The Centers for Medicare and Medicaid Services on Thursday posted full-year 2015 financial data on its Open Payments website, designed to help consumers better understand financial relationships between physicians and drug and medical device companies.
Improved collection and analysis of financial transaction data by CMS continues its program to track trends in provider-vendor relationships and present relevant information to the public. Despite lauding the transparency efforts, a leading U.S. medical organization questioned the validity of the data, the efforts to analyze it and its relevance for consumers.
The data collected for 2015 includes information about 11.9 million records attributed to nearly 619,000 physicians and 1,116 teaching hospitals, totaling $7.52 billion. Under the Sunshine Act, drug and device companies are required annually to report financial interactions with providers to CMS, which the agency makes public through its Open Payments program.
“Transparency is empowering physicians to be purposeful about their financial relationships with companies, and there is a notable shift towards charitable contributions and away from other interactions, such as honoraria and gifts,” said Shantanu Agrawal, MD, a CMS deputy administrator and director of the Center for Program Integrity.
Over the course of the program since 2014, CMS has published 28.22 million records, accounting for $16.77 billion in payments, and ownership and investment interests.
Besides the 2015 Open Payments data, CMS also released on Thursday newly submitted and updated payment records for the 2013 and 2014 reporting periods. According to the agency, the 2015 data is the second full year of data available on the Open Payments website.
However, the American Medical Association continues to take issue with the Open Payments program, calling into question the accuracy of the published information.
Although the AMA says it remains committed to transparency and the availability of information for patients to make informed decisions about their medical care, the physician group contends that the Open Payments data released by CMS must be valid, reliable, and complete—a bar that it believes remains too high for the agency.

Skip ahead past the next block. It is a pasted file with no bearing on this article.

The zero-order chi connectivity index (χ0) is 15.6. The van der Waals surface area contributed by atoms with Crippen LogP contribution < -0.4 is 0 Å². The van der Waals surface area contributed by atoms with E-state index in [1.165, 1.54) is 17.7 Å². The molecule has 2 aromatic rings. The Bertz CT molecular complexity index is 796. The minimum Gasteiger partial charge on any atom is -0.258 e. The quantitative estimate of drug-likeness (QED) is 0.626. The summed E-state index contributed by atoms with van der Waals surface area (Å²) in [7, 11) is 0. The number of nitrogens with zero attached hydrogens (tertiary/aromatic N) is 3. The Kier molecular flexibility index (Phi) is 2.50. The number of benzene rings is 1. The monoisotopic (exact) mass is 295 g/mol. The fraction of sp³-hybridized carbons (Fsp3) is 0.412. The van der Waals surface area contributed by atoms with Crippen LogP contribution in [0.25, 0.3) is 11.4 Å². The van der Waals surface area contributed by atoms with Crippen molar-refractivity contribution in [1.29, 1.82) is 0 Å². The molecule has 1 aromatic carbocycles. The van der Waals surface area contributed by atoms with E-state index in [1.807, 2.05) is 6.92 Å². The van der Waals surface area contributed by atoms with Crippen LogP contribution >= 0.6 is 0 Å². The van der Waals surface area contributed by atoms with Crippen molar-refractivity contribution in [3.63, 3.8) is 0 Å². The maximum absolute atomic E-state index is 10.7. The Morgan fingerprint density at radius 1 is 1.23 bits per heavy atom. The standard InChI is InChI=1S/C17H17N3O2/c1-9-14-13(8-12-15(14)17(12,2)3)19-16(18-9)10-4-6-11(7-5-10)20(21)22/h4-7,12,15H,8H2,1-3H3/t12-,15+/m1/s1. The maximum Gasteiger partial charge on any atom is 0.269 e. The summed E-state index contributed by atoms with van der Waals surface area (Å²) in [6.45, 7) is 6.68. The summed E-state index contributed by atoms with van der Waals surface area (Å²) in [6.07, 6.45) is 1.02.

“While we appreciate the efforts of the CMS to verify the data submitted by industry, continued data errors and registration challenges during the previous two years have thwarted many physicians from participating in the review and validation process,” according to a written statement from AMA. “The integrity goals of the Open Payments database will not be met as long as physician review is obstructed by a registration procedure that is confusing, time consuming and overly burdensome.”
In addition, the group argued that “publishing inaccurate data leads to misinterpretations, harms reputations and undermines the trust that patients have in their physicians,” and “it can also discourage research and care delivery improvements that benefit patients.”
AMA also said that it strongly opposes inappropriate, unethical interactions between physicians and industry. At the same time, the association made the case that “not all interactions are unethical or inappropriate,” and that “there are relationships that can help drive innovation in patient care and provide significant resources for professional medical education that ultimately benefits patients.”
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